If deer-tall vegetation ahead is mostly green, the opening smothered by ferns, raspberries, cattails, hazels or second-growth quaking aspens, it’s unlikely to be a whitetail feeding area, at least not the part directly ahead. The red stuff might be buried in deep grasses, however. Moreover, other yet unseen portions of the opening may be okay, a reason for further scouting in the opening. If the trees ahead are oaks, I always inspect the area for acorns on the ground, plus tracks and droppings. If acorns are present you can bet it will be a prime stand site during September through November. Meanwhile as I draw nearer, I begin searching for deer trails, fresh deer tracks and droppings, velvet rubs that were made in early September, rubs and ground scrapes made very recently (shredded bark of rubs still damp) and deep grasses in which I always check for deer beds.


Upon finding fresh tracks and/or droppings, absolute evidence of the presence of deer, out comes my steel tape for some quick measuring, providing absolute evidence of the kinds of deer that made the tracks or droppings. I often add notes of such findings on my map (B3 for 3-1/2 year-old buck, for example, or YD for yearling doe). It being okay to enter a feeding area while scouting early enough preseason, I begin searching for off-trail tracks and droppings in the opening. Lots of them, fresh and old, among common deer foods means I have indeed found a current favorite whitetail grazing area.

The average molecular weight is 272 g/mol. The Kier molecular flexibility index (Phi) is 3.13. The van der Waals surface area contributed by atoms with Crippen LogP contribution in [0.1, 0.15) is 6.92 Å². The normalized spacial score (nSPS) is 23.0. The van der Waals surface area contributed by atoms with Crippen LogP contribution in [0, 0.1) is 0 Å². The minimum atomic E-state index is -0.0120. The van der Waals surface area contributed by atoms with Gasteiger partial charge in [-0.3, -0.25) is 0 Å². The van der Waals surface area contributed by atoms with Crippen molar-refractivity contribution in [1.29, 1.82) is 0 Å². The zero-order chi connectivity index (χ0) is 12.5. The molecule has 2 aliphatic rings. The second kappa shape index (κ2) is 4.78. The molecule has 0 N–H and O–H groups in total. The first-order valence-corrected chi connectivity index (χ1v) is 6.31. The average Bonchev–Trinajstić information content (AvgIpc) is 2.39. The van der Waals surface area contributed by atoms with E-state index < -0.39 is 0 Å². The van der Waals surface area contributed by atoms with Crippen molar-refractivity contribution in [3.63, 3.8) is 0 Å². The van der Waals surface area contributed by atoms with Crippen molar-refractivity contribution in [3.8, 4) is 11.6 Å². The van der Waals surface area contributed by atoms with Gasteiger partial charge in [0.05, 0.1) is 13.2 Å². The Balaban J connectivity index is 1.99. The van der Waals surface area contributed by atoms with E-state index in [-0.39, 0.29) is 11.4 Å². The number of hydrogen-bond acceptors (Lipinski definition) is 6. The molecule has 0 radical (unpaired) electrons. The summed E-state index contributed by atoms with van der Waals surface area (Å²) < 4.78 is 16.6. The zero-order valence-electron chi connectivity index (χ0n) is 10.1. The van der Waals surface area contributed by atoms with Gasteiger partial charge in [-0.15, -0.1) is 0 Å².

Lots of brown or black ragged tips on stems of woody shrubs with red bark (and on others such as mountain maples or ash or oak saplings) mean the opening was a favorite browse area during the previous November and will be a favorite again this year. Keep in mind, previous favorite browse areas may not be full of tracks and droppings until November. It is not necessary to find 100 sets of fresh tracks or droppings in a current favorite feeding area to decide it will be a prime spot for hunting a mature buck or other deer weeks ahead. Discovering some tracks or droppings within every 10 yards or so along a 50–100 yard course is enough, even if mature buck sized tracks and droppings are not readily found. All it takes to be a likely area to take a big buck in November is a feeding doe soon to be in heat or currently in heat.

Thus is my usual procedure for finding and identifying wilderness feeding areas where I figure my odds will be excellent for taking a mature buck.

At this point I spend no more time in a feeding area, it always being my rule to minimize persisting deposits of fearsome human trail scents out in front of where I plan to hunt later. Too much human scent deposited even three weeks before hunting begins can have a negative effect on the number of whitetails that will be seen feeding there opening morning. With my map and compass in hand, it’s now time to begin searching for a suitable downwind or crosswind stand site or two plus proper approach trails 10–20 yards back in the surrounding timber.